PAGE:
Opioid Addiction Treatment Center in Colorado

Opioids are strong pain killers that relieve stem pain and release feelings of joy. They’re also a highly addictive drug that should only be used as prescribed by a medical professional and for short periods. Fortunately, there are steps you can take to release the hold opioids have over you and recover your health.

Below we take an in-depth look at opioids and their effect on your body, as well as discussing treatment options and how Spero Recovery Center can help you begin your journey to an addiction-free life.

What Are Opioids?

Opioids are a subset of drugs that are used for relieving serious or chronic pain. They achieve this by attaching themselves to certain receptors in the brain and central nervous system (CNS) to block pain signals from traveling back and forth. On top of this, opioids also target the centers of the brain that control joy and satisfaction and induce deep feelings of euphoria. This is what makes opioids highly addictive and easy to abuse.

Opioids are a major (and still growing) public health concern as they are involved in increasing cases of drug addiction and overdose. Centers for Disease Control and Prevention reports show approximately 80,411 people died from an opioid overdose in 2021. This bleak statistic paints a picture of the importance of receiving treatment for an opioid use disorder under professional medical supervision.

What Is an Opioid Addiction?

opioid addiction treatment program

An opioid addiction, also known as an opioid use disorder (OUD) is a serious medical problem that results from prolonged and heavy use of opioids. Opioids include prescription painkillers, such as morphine oxycodone, and illegal drugs, such as fentanyl and heroin. Given the severity of heroin addiction, specialized heroin addiction treatment in Colorado is crucial for recovery. Because of the way opioids work on the brain and CNS, stopping use or even reducing the dosage can be extremely difficult and cause serious health problems. Always speak to a qualified medical professional about stopping or reducing opioid use before you attempt self-recovery.

Opioids differ from other drugs, such as methamphetamines, in that the physical and mental effects they have on the body may not be that clear in the beginning. Someone can suffer from opioid addiction and still appear to be completely healthy. Recognizing the indicators of an opioid addiction can help you save you or a loved one’s life.

Opioid abuse can be detected by several signs and symptoms, whether the drugs are prescribed or obtained illegally. Some indications of opioid abuse are:

  • Abusing or misusing opioids in any other way than your prescription states
  • Experiencing cravings for opioids
  • Showing signs of withdrawal or intoxication
  • Changes to eating and sleeping habits, such as loss of appetite, weight loss, or trouble with your sleep/wake cycle
  • Self-isolation, or changing friend groups to associate with people who use or supply opioids
  • Trouble completing normal home, school, or work tasks
  • Abstaining from hobbies or interests that were once important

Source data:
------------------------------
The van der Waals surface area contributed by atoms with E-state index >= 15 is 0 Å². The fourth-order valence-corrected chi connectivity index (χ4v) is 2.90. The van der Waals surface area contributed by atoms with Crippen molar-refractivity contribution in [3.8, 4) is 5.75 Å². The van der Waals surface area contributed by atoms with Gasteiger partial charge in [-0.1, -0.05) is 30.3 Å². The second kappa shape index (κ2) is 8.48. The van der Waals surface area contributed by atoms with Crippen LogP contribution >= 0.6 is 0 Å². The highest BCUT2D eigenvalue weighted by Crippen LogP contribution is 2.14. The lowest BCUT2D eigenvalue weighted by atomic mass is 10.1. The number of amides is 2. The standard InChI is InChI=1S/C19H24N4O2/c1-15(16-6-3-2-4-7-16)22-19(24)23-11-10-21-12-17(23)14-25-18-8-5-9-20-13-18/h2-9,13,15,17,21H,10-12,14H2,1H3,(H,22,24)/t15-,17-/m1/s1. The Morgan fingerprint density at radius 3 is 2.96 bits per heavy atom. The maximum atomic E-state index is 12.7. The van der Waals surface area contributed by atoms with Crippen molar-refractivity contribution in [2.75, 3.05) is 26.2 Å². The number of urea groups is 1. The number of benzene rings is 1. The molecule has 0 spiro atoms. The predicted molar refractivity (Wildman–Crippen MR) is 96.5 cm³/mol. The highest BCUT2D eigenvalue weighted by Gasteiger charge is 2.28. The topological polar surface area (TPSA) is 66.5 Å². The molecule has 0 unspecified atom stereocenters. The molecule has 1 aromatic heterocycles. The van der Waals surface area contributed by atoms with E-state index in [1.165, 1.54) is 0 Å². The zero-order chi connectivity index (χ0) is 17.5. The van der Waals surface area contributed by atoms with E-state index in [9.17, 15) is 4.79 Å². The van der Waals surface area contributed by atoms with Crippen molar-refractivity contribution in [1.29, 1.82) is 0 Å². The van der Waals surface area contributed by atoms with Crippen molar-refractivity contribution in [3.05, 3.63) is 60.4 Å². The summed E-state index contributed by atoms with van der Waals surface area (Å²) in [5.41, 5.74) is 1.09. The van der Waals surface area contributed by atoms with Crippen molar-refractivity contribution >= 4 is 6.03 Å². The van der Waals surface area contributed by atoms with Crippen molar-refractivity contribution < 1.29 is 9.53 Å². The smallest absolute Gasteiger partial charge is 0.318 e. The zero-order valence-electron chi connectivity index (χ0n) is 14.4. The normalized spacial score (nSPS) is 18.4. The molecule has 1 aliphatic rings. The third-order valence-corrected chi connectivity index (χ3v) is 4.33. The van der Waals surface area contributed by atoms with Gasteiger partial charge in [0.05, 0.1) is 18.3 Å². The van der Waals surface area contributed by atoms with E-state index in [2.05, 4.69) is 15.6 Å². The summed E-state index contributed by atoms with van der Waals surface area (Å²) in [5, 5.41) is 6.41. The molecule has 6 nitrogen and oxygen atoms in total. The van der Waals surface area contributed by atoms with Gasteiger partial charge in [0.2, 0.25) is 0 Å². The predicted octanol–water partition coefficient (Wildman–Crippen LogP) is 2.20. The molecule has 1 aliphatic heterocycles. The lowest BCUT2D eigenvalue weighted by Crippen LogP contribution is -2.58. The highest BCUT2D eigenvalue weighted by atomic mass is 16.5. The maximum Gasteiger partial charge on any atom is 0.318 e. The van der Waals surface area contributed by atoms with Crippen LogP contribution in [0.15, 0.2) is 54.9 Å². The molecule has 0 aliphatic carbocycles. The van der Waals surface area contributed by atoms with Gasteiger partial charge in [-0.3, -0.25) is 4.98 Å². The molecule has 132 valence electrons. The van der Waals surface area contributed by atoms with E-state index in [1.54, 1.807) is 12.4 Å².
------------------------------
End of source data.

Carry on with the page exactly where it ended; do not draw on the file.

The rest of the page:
• Stealing money, medications, or valuables to purchase more opioids
  • Spending a lot of money on opioids
  • Legal problems related to opioid use, such as arrests, charges, convictions for drug possession, driving under the influence, or theft
  • Opioid use-related health problems, such as infections, injuries, liver damage, or overdose

Prolonged opioid abuse can affect your physical health in many ways. The effects may not be completely obvious at the beginning of an opioid dependency as many of them remain internal. Opioids have the following effects on organs and bodily systems:

  • Brain. Prolonged opioid abuse can change the normal functioning of the brain, making it more difficult to stop using opioids or feel normal without them. Opioid abuse can also cause the body and brain to become hypersensitive to pain, which makes it difficult to cope with pain without opioids. Your moods and emotions can also be severely affected, creating a feeling of euphoria or pleasure, but also increasing the risk of depression, anxiety, and suicidal thoughts.
  • Respiratory system. Prolonged opioid use can slow down breathing, which will reduce the amount of oxygen available to the brain and other vital organs. This will cause organ damage or even death. Overdosing on opioids is a life-threatening condition that typically occurs when someone overloads on opioids or mixes them with other drugs or alcohol. Opioid overdose can cause respiratory arrest, meaning breathing stops completely, and this will cause some level of brain damage, coma, or death.
  • Digestive system. Opioid abuse long-term can affect the muscles of the digestive system, leading to stomach cramps, constipation, nausea, and vomiting, The slowed gastrointestinal functioning and chronic constipation typically associated with opioid abuse also increases the risk of serious bowel problems, such as bowel perforation, obstruction, and infection. These conditions can cause internal bleeding, severe pain, and sepsis, which is a critical infection of the blood.